generating random numbers via eeprom write?

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Hi folks!

I have to produce 4 seldom used random numbers, which will be stored in the internal eeprom!
I know there is a way with the ADC and a Z - diode
but I don't like to spend external components and/or additional pins!

So I thought about the eeprom writing time! How constant is the length of this process?
Would it be possible to measure the time to create a random number?

best regards

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Why don't you simply test it?

I once tested a Z diode circuit, and found it to create
a rather well-formed Gaussian distribution upon running
it frequently enough. With the 200x preamp, you get something
like 3 significant bits of noise. If anyone's interested, the
analysis (in a German-language forum) was published here:

http://www.mikrocontroller.net/forum/read-2-221331.html#222451

You'd need to run a similar test for your EEPROM write. I'm afraid
it might turn out to be too predictable for real randomness.

Jörg Wunsch

Please don't send me PMs, use email if you want to approach me personally.

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Wulfinator83 wrote:

So I thought about the eeprom writing time! How constant is the length of this process?

Good idea, as the internal oscillator for EEPROM writing is independent of the main external crystal oscillator. This value may not vary much, but it's a start.

But note that at least Mega16 uses the 1MHz internal calibrated RC oscillator to time the programming, so if you run your AVR with the same internal RC oscillator, the programming should always take the same amount of CPU clock cycles. Also the internal RC should not be calibrated to over 10% of the rated value.

Some tricks also include reading timer counter value when user presses a button or some external event happens (time of some interrupt, random noise on ADC pin, time of incoming data over usart/spi/i2c).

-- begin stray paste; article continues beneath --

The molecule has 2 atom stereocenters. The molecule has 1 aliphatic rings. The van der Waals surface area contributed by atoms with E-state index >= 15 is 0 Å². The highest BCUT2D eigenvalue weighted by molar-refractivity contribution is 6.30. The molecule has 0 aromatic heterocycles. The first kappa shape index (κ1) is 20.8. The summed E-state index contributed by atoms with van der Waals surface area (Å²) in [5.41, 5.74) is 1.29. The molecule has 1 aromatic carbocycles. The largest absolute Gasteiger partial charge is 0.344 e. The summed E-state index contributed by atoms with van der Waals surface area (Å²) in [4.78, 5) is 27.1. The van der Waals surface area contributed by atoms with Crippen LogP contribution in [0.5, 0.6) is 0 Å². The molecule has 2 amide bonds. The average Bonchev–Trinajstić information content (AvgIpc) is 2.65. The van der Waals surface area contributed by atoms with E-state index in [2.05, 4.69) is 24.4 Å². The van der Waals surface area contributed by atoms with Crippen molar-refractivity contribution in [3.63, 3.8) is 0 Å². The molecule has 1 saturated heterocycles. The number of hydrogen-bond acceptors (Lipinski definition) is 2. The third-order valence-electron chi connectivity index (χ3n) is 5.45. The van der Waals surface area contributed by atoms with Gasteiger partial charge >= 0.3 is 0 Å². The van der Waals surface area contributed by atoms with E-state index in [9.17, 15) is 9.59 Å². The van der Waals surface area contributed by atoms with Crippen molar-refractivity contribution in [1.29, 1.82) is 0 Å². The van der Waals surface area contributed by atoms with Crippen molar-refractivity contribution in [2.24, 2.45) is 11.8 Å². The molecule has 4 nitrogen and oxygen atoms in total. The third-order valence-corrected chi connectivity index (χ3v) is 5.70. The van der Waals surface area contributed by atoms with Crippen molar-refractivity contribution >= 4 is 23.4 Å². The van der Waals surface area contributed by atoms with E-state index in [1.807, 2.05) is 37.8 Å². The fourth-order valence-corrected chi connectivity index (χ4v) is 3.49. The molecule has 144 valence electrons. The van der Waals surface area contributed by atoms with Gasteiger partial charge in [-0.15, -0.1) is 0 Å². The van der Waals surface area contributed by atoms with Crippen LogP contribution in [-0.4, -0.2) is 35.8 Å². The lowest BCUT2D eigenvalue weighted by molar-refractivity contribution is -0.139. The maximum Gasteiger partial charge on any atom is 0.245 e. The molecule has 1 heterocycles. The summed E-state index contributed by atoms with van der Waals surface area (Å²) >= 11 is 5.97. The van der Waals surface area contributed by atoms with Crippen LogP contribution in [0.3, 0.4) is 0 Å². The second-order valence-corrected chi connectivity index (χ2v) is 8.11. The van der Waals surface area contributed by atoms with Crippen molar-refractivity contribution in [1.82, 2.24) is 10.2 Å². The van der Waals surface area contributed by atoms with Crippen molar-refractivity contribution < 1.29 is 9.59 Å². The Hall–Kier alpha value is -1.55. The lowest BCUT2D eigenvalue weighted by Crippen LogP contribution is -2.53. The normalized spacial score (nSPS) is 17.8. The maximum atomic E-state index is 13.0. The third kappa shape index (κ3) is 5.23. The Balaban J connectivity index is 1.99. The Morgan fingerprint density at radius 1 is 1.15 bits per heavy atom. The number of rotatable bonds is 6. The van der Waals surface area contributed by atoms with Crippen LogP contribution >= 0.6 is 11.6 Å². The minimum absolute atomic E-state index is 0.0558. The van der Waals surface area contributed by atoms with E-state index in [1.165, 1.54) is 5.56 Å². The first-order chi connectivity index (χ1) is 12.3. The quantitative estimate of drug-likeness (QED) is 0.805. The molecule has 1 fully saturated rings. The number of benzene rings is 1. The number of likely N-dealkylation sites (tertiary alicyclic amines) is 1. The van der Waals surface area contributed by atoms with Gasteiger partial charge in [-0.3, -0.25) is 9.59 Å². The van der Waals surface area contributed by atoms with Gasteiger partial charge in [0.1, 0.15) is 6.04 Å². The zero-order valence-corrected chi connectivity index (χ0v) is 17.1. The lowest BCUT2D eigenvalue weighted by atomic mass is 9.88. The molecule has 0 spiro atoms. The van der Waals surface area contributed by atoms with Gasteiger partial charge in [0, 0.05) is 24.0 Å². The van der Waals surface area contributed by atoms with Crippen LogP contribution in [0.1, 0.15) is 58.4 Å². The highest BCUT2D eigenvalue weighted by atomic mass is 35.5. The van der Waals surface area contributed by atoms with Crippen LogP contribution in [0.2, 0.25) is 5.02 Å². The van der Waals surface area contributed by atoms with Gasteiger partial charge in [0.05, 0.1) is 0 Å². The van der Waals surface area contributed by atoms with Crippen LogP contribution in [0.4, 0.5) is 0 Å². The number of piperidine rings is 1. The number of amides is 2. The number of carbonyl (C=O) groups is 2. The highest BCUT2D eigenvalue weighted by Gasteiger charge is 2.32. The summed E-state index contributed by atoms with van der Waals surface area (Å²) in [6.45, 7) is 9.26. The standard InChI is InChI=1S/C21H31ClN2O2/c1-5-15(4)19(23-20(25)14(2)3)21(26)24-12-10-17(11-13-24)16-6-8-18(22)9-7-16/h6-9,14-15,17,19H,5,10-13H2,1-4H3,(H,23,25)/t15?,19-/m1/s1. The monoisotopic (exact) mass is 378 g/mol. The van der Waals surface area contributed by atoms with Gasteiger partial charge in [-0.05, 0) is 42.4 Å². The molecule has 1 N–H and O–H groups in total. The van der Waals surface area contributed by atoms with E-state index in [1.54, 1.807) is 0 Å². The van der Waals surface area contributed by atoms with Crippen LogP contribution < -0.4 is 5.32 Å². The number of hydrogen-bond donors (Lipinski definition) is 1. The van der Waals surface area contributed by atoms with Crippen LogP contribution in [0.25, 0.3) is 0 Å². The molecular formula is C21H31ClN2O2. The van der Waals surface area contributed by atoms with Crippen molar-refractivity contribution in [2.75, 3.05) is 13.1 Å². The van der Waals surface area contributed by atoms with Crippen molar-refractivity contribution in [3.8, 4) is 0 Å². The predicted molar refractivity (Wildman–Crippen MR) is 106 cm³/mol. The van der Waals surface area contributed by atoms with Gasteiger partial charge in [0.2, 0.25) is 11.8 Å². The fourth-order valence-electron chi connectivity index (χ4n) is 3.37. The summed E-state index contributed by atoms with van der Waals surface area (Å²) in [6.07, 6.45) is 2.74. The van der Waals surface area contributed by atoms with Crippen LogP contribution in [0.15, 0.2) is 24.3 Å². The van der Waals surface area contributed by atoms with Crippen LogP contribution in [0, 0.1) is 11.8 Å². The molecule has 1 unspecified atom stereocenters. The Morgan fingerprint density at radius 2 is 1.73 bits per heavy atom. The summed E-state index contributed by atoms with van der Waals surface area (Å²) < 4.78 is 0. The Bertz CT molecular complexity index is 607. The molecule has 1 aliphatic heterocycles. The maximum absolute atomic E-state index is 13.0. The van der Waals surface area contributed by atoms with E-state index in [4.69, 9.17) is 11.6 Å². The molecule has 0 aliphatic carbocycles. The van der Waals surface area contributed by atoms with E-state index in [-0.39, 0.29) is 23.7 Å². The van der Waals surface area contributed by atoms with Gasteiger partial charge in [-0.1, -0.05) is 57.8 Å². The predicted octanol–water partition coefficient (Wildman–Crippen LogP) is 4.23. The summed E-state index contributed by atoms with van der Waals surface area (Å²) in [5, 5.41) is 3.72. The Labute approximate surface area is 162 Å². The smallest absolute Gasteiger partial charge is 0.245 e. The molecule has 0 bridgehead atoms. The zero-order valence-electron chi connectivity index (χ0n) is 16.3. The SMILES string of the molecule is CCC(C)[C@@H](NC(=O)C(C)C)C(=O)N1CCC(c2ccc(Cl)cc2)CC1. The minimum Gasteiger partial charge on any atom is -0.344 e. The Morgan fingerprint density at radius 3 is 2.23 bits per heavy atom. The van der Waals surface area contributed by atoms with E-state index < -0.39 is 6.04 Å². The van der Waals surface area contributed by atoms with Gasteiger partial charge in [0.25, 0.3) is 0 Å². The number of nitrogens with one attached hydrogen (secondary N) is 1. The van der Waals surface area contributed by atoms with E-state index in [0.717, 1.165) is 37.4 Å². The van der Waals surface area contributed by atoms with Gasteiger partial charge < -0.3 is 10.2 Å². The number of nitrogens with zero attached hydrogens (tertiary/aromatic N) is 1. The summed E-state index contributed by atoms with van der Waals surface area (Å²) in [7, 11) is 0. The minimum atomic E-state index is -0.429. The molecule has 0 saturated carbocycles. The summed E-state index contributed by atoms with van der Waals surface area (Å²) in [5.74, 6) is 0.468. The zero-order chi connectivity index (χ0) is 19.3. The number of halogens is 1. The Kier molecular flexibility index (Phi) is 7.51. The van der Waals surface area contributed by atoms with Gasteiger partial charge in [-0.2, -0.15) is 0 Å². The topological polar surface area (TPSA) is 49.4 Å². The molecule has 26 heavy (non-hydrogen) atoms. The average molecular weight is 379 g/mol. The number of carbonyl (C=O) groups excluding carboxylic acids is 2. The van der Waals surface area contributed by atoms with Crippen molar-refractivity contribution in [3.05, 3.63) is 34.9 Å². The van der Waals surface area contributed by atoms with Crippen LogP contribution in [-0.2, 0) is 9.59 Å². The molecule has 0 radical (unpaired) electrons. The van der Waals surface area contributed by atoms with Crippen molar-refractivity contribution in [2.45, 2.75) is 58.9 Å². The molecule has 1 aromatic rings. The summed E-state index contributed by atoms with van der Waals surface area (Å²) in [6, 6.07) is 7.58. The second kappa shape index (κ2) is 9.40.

- Jani

EDIT: If I am not mistaken, some AVRs can generate a Watchdog interrupt instead of resetting the AVR. Watchdog runs from a separate 1MHz RC oscillator.

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Is psuedo-random good enough? I use a LFSR (linear feedback shift register) for most needs.

Go electric!
Happy electric car owner / builder

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> If I am not mistaken, some AVRs can generate a Watchdog interrupt
> instead of resetting the AVR.

All new AVRs can.

> Watchdog runs from a separate 1MHz RC oscillator.

From a separate 128 kHz oscillator, actually.

> Is psuedo-random good enough? I use a LFSR (linear feedback shift
> register) for most needs.

Which is what every good software library has behind the rand()
function. For true randomness (like security handling), it's not good
enough as it is predictable. The usual way is to seed the PRNG with a
true random value first.

Jörg Wunsch

Please don't send me PMs, use email if you want to approach me personally.

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maybe you could use triangle waveform generator made from squarewave and an intergrator made with opamp and convert it with ADC. this way chance of each number appearing should be the same and approximately equal 1/1024. also to increase randomization you could use RC components with as lowest temperature stability as possible

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There is a very good write up on using the avr wdt to generate random numbers in the following project:
http://tinyloader.kasperkp.dk/avr-wdt-hrng.zip

I can't remember where I stumbled onto it, but it's a good read even if you don't use exactly the same technique.

-carl

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The eeprom writing runs on an internal oscillator? Is it the same as the internal RC oscillator?
Because I'm using an ATTINY45 running on the RC osc. and this would explain why me eeprom measurement doesn't produce random numbers. :?
What I need is a software solution, because I don't have free pins! At the moment I have a look at the tiny loader project.
@dl8dtl: what is PRNG? Pseudo RNG?

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> What I need is a software solution, because I
> don't have free pins!

Unless your device has anything that will produce true randomness,
there's no software solution. So if you don't have free pins, you
need to research a solution that could re-use your existing
connections. (The only AVRs I've heard of that have a hardware
random-number generator are these top-secret secure AVRs.)

> what is PRNG?